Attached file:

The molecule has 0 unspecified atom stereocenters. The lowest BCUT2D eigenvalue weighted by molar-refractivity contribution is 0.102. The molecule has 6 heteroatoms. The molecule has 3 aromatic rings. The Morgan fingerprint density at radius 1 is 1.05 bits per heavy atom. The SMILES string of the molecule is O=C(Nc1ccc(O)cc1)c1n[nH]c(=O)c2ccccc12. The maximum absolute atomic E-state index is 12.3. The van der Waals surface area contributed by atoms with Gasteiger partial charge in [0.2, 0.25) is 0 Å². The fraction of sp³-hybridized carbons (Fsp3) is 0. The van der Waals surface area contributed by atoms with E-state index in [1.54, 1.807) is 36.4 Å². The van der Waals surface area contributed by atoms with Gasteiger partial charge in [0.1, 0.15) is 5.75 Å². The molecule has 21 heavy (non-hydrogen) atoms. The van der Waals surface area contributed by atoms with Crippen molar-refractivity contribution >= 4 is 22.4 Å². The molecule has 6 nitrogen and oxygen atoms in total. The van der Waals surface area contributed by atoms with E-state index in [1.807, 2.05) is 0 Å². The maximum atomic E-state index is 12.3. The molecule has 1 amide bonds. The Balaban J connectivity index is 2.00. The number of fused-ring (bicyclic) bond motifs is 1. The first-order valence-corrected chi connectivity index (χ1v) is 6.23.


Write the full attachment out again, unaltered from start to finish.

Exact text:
The molecule has 0 unspecified atom stereocenters. The lowest BCUT2D eigenvalue weighted by molar-refractivity contribution is 0.102. The molecule has 6 heteroatoms. The molecule has 3 aromatic rings. The Morgan fingerprint density at radius 1 is 1.05 bits per heavy atom. The SMILES string of the molecule is O=C(Nc1ccc(O)cc1)c1n[nH]c(=O)c2ccccc12. The maximum absolute atomic E-state index is 12.3. The van der Waals surface area contributed by atoms with Gasteiger partial charge in [0.2, 0.25) is 0 Å². The fraction of sp³-hybridized carbons (Fsp3) is 0. The van der Waals surface area contributed by atoms with E-state index in [1.54, 1.807) is 36.4 Å². The van der Waals surface area contributed by atoms with Gasteiger partial charge in [0.1, 0.15) is 5.75 Å². The molecule has 21 heavy (non-hydrogen) atoms. The van der Waals surface area contributed by atoms with Crippen molar-refractivity contribution >= 4 is 22.4 Å². The molecule has 6 nitrogen and oxygen atoms in total. The van der Waals surface area contributed by atoms with E-state index in [1.807, 2.05) is 0 Å². The maximum atomic E-state index is 12.3. The molecule has 1 amide bonds. The Balaban J connectivity index is 2.00. The number of fused-ring (bicyclic) bond motifs is 1. The first-order valence-corrected chi connectivity index (χ1v) is 6.23.